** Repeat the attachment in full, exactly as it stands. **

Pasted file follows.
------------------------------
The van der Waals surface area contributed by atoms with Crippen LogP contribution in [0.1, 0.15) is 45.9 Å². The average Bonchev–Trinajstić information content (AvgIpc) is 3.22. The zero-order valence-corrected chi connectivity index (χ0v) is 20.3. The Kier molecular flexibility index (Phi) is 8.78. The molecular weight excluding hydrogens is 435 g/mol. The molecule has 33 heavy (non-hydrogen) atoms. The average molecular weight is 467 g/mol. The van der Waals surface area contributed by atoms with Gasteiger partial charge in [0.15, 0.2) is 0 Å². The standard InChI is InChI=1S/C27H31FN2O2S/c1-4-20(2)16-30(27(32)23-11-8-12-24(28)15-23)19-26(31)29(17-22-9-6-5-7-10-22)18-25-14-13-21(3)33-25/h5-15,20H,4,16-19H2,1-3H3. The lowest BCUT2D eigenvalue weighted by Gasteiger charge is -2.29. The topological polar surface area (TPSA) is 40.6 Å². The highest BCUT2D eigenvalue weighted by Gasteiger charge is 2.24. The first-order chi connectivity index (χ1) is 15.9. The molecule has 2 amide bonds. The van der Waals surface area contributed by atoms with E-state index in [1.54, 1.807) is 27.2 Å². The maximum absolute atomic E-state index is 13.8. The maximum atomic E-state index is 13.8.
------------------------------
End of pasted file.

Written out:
The van der Waals surface area contributed by atoms with Crippen LogP contribution in [0.1, 0.15) is 45.9 Å². The average Bonchev–Trinajstić information content (AvgIpc) is 3.22. The zero-order valence-corrected chi connectivity index (χ0v) is 20.3. The Kier molecular flexibility index (Phi) is 8.78. The molecular weight excluding hydrogens is 435 g/mol. The molecule has 33 heavy (non-hydrogen) atoms. The average molecular weight is 467 g/mol. The van der Waals surface area contributed by atoms with Gasteiger partial charge in [0.15, 0.2) is 0 Å². The standard InChI is InChI=1S/C27H31FN2O2S/c1-4-20(2)16-30(27(32)23-11-8-12-24(28)15-23)19-26(31)29(17-22-9-6-5-7-10-22)18-25-14-13-21(3)33-25/h5-15,20H,4,16-19H2,1-3H3. The lowest BCUT2D eigenvalue weighted by Gasteiger charge is -2.29. The topological polar surface area (TPSA) is 40.6 Å². The highest BCUT2D eigenvalue weighted by Gasteiger charge is 2.24. The first-order chi connectivity index (χ1) is 15.9. The molecule has 2 amide bonds. The van der Waals surface area contributed by atoms with E-state index in [1.54, 1.807) is 27.2 Å². The maximum absolute atomic E-state index is 13.8. The maximum atomic E-state index is 13.8.